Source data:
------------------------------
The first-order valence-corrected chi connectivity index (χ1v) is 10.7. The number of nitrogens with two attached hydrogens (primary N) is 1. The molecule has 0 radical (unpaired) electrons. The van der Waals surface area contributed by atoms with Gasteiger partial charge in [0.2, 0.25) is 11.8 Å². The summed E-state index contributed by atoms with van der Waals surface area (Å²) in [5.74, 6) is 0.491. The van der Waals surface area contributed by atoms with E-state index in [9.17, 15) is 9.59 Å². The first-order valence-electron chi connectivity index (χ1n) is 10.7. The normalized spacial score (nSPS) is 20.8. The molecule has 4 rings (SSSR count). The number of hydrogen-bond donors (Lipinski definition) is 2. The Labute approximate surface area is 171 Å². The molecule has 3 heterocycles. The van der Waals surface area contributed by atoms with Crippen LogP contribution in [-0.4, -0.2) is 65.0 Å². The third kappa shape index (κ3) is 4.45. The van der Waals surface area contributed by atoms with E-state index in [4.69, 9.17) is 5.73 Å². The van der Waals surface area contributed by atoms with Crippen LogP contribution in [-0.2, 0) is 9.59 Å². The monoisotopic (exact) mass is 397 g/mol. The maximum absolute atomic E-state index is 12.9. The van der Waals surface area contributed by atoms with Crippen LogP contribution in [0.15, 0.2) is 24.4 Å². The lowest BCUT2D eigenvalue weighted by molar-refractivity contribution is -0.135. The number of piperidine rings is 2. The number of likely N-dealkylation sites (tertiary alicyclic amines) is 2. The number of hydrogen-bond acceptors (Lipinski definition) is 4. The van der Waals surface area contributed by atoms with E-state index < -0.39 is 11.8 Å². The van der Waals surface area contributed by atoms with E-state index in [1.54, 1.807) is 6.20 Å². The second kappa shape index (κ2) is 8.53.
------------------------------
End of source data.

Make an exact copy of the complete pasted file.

The first-order valence-corrected chi connectivity index (χ1v) is 10.7. The number of nitrogens with two attached hydrogens (primary N) is 1. The molecule has 0 radical (unpaired) electrons. The van der Waals surface area contributed by atoms with Gasteiger partial charge in [0.2, 0.25) is 11.8 Å². The summed E-state index contributed by atoms with van der Waals surface area (Å²) in [5.74, 6) is 0.491. The van der Waals surface area contributed by atoms with E-state index in [9.17, 15) is 9.59 Å². The first-order valence-electron chi connectivity index (χ1n) is 10.7. The normalized spacial score (nSPS) is 20.8. The molecule has 4 rings (SSSR count). The number of hydrogen-bond donors (Lipinski definition) is 2. The Labute approximate surface area is 171 Å². The molecule has 3 heterocycles. The van der Waals surface area contributed by atoms with Crippen LogP contribution in [-0.4, -0.2) is 65.0 Å². The third kappa shape index (κ3) is 4.45. The van der Waals surface area contributed by atoms with E-state index in [4.69, 9.17) is 5.73 Å². The van der Waals surface area contributed by atoms with Crippen LogP contribution in [-0.2, 0) is 9.59 Å². The monoisotopic (exact) mass is 397 g/mol. The maximum absolute atomic E-state index is 12.9. The van der Waals surface area contributed by atoms with Crippen LogP contribution in [0.15, 0.2) is 24.4 Å². The lowest BCUT2D eigenvalue weighted by molar-refractivity contribution is -0.135. The number of piperidine rings is 2. The number of likely N-dealkylation sites (tertiary alicyclic amines) is 2. The number of hydrogen-bond acceptors (Lipinski definition) is 4. The van der Waals surface area contributed by atoms with E-state index < -0.39 is 11.8 Å². The van der Waals surface area contributed by atoms with E-state index in [1.54, 1.807) is 6.20 Å². The second kappa shape index (κ2) is 8.53.